There never seems to be a dearth of instances where one stumbles upon Mumbai’s many forgotten treasures. Playing an important role in keeping this legacy alive, the Bombay Local History Society (BLHS), based out of the Heras Institute, at St Xavier’s College, has been in the forefront of such endeavours. One such event was a visit to the city’s lone Armenian Church that was built in 1796. It was named after Jesus Christ’s apostle, St Peter, and was built by a generous Armenian called Jacob Peter.

The main altar inside the church with an image of the Last Supper in the background. The domed ceiling with stars is used to denote heaven. PICS/Fiona Fernandez

The packed session began with a fascinating slideshow about this branch of Christianity and its roots in the city. It was conducted by Head of Department of Ancient Indian Culture, Anita Rane-Kothare and her students. Post this, we made our way to this church; as facts about this site and the community began to emerge.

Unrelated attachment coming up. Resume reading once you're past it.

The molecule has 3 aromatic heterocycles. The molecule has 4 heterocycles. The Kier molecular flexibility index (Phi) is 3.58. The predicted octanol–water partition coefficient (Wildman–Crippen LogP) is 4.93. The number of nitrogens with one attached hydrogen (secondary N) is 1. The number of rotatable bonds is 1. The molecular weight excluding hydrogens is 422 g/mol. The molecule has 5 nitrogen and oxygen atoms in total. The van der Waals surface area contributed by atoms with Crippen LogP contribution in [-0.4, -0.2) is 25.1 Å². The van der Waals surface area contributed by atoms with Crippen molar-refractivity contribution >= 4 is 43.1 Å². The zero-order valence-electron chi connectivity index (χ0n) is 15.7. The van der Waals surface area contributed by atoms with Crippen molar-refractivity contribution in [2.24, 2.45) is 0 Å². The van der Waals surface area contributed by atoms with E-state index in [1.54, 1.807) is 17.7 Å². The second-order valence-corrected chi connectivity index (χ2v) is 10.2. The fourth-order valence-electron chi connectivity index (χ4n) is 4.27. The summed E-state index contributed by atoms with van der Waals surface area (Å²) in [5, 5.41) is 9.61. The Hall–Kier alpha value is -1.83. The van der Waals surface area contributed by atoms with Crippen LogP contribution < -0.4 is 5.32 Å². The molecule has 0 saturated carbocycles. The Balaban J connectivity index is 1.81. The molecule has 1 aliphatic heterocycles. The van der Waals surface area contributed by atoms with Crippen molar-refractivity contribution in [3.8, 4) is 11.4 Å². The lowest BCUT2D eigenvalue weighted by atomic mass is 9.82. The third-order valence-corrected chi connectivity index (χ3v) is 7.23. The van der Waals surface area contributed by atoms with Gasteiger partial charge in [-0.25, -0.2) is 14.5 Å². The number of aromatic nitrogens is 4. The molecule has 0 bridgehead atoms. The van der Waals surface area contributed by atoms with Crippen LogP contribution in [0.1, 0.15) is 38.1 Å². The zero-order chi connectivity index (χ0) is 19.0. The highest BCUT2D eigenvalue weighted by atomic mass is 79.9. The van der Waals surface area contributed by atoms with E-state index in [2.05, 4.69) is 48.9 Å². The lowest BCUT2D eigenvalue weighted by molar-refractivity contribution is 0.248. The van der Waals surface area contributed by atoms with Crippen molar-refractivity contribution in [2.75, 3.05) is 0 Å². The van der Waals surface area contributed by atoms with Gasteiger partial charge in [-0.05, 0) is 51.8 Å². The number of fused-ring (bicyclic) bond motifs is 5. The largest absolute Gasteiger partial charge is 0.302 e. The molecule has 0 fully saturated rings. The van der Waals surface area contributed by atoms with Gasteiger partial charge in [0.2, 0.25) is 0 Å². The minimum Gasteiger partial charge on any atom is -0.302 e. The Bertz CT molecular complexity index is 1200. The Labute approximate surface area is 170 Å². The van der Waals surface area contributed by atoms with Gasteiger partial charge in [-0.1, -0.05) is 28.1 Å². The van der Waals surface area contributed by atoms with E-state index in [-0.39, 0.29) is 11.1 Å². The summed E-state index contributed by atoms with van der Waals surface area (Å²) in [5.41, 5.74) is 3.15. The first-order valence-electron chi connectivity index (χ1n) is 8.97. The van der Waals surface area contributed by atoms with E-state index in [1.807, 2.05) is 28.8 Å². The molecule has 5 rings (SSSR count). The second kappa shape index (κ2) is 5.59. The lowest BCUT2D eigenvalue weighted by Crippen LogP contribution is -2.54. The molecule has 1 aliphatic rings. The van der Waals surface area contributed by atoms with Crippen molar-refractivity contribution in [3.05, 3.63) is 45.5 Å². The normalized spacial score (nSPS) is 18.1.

According to Rane-Kothare, Nuvart Mehta and Zebel Joshi were the last recorded Armenians in Mumbai. While Mehta, an active BLHS member, passed away in 2012, there are no records to trace Joshi.

By the 1990s Armenian services had discontinued. The beautiful church lay unused. When Catholicos Karekin II, the current head of the Armenian Apostolic Church visited India he met with Calcutta’s Armenian Bishop. They arrived at a solution — to allow members of its sister church — the Malankara Orthodox Syrian church, to use the space. Since then, services are held every Sunday in this stunning church.

At Ararat building, Nagindas Master Road (Meadows Street), Fort. Sunday prayer 7.30 am
Holy Qurbana 8.30 am
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